Tuesday, Dec 1 2020

"The Demon Author" - Dan Dillard Interview

By Dr. Michelle Conty  -

Dan Dillard has become known
in the independent horror circles as “The Demon Author,” an allusion to the
demons in his stories. Typical of many horror writers, he is a mild-mannered,
family man.
Originally from Connecticut,
Dan served six years in the Navy before settling with his wife and two
daughters in Indiana.
  While he seemed
content with his short story anthologies and horror books, we horror fans know
what “seems” seldom is the case.
  A few
short months ago, Dillard made a leap and posted on his website that he was
going to transition into filmmaking, as it has always been his true love.


His debut short, Anderson Wake, based on one of his short
stories, premiered at Horrorhound Weekend and Film Festival in Indianapolis,
September 2017.
  The premise of the
story: a man goes back to his childhood home to settle his mother’s estate and
find reasons for their rocky relationship.
The answers he finds are haunting. 


Horrorhound recently caught
up with Dillard as he was filming what will be his second film,
Pigman, based on another of his short


HH:  You still write new material regularly, you
are adapting previous stories, there’s the 9-5 job, your family… Dan, you are a
busy man.
  How do you keep yourself
balanced and continue to find time to write?


DD: “You get your butt in the
chair and you write.
  Some people have a
routine, some people give themselves quota, whatever works for you.
  I write when I have an idea.  I can’t let that idea go. I may remember it
later, but it won’t be as good.
  I call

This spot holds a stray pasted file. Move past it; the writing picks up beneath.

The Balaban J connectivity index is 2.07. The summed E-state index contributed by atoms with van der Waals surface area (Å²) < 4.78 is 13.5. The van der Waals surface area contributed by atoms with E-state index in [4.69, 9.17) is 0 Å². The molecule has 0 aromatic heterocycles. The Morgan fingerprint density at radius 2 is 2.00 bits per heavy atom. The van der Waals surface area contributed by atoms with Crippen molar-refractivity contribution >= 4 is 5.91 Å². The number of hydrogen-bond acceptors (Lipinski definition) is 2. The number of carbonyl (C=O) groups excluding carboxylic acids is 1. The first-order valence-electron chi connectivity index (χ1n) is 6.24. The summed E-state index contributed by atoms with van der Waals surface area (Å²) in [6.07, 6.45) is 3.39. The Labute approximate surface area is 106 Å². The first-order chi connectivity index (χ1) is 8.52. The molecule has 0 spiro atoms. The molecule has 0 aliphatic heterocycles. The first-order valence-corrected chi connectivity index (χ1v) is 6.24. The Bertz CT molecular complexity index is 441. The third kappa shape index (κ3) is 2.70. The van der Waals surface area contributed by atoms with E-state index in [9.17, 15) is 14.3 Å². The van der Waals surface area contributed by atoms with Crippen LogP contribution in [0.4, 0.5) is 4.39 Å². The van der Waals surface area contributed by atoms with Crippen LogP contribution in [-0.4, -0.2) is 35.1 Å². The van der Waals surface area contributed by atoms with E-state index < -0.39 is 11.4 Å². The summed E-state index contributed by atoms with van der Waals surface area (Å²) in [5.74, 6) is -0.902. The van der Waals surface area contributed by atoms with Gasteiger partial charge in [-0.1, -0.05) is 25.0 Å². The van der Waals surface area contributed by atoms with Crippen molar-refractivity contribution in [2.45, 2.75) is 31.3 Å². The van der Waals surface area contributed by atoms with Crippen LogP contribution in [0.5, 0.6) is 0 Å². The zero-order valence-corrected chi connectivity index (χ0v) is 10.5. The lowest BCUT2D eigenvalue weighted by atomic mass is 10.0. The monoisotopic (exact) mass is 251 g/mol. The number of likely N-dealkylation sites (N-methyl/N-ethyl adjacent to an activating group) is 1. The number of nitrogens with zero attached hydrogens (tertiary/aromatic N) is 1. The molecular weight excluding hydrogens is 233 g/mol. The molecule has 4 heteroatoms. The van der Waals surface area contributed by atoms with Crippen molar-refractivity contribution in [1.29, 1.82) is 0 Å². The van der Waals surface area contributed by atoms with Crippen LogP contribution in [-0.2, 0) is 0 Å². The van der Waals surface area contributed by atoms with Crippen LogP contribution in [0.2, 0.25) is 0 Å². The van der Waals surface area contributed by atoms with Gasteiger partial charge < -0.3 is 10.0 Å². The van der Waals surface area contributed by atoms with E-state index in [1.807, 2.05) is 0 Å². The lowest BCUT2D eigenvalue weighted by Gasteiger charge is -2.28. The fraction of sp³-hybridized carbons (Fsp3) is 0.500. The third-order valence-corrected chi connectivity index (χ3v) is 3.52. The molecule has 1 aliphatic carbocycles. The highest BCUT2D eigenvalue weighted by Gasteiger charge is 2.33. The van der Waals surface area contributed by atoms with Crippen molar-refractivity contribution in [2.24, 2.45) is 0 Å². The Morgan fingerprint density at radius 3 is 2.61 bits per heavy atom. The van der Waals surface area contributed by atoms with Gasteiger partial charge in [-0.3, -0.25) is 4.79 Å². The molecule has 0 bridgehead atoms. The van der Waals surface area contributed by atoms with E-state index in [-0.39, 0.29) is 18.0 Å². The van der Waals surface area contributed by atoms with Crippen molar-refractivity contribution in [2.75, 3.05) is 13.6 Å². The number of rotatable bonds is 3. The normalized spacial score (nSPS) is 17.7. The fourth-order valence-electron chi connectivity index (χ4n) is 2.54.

and leave myself voice mails, pull over on the highway and make notes, whatever
it takes to get that idea down ASAP.”


HH: When do you know what you
wrote is worthwhile?


DD: “Don’t get a big head.
Every first draft is crap. Hemingway said it, and I echo it. You must revise.
It’s work. You must edit, over and over, to get it into a format people want to
read. Anything you create, you can find flaws in so you must know, you get to a
point where you must let it go.
Discipline is a must.”


HH: You recently graduated
film school from Full Sail University in Florida.
  Tell us about that experience and do you
think film school is a must for aspiring film makers?


DD: “Studying film was good
for me, it was Digital Cinematography, but everyone has to make their own
decisions about education. In school, we worked on various types of films, and
were editing, producing, writing, so it was well rounded. We did about 1 short
per month.”


HH: Can we look forward to
seeing any of these film school projects?


DD: “Maybe, but I doubt
  We used Creative Commons so they
aren’t publishable, they were done as students with license for students.
  I may be able to utilize some of those ideas
for another professional project later.”


HH: Your short, Anderson Wake, screened at Horrorhound Weekend
  Please tell us about
creating, shooting, and screening your first short.


DD: “I put out a casting call
and a great local actor helped me network.
There are some very talented people in the Indy area, I was fortunate to
network and get some great talent who were willing to donate their time.
  Anderson cost about $400 to make and that was
mostly spent on feeding everyone.
wife and daughters were so supportive and helpful.
  They did whatever needed done to make the
film happen, even wrangling the dogs in the other room so we could shoot. Get
everything you can on camera, you can edit it later. Get it all.”


HH:  Sounds stressful and exhausting.  Always ‘one more thing.’ 


DD: “I got actors and set a
  Then I couldn’t procrastinate. It
all must be ready, by this date!
all about preproduction anyway. Then I had to do it.
  I had to be ready. Some things you must get
off your ass and do.
  With Pigman, I set a date to keep from